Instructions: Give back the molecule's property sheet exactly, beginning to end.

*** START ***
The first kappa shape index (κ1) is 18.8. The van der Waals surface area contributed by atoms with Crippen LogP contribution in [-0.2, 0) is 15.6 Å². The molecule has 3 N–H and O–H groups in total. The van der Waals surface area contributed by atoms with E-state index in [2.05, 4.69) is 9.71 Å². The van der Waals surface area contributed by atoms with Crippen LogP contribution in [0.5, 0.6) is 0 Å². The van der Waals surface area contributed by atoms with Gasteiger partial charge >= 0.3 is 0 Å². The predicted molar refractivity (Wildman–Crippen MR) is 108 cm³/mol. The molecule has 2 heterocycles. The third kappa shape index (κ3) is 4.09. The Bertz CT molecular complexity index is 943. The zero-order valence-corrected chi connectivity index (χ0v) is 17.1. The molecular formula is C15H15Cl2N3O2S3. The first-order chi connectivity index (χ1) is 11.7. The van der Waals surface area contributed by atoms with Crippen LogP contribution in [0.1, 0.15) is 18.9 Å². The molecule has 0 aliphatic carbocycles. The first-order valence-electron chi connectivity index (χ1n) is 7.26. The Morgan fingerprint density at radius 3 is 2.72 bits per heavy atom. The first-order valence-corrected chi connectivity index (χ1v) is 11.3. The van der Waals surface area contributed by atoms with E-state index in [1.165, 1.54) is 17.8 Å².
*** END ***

The first kappa shape index (κ1) is 18.8. The van der Waals surface area contributed by atoms with Crippen LogP contribution in [-0.2, 0) is 15.6 Å². The molecule has 3 N–H and O–H groups in total. The van der Waals surface area contributed by atoms with E-state index in [2.05, 4.69) is 9.71 Å². The van der Waals surface area contributed by atoms with Crippen LogP contribution in [0.5, 0.6) is 0 Å². The van der Waals surface area contributed by atoms with Gasteiger partial charge >= 0.3 is 0 Å². The predicted molar refractivity (Wildman–Crippen MR) is 108 cm³/mol. The molecule has 2 heterocycles. The third kappa shape index (κ3) is 4.09. The Bertz CT molecular complexity index is 943. The zero-order valence-corrected chi connectivity index (χ0v) is 17.1. The molecular formula is C15H15Cl2N3O2S3. The first-order chi connectivity index (χ1) is 11.7. The van der Waals surface area contributed by atoms with Crippen LogP contribution in [0.1, 0.15) is 18.9 Å². The molecule has 0 aliphatic carbocycles. The first-order valence-electron chi connectivity index (χ1n) is 7.26. The Morgan fingerprint density at radius 3 is 2.72 bits per heavy atom. The first-order valence-corrected chi connectivity index (χ1v) is 11.3. The van der Waals surface area contributed by atoms with E-state index in [1.165, 1.54) is 17.8 Å².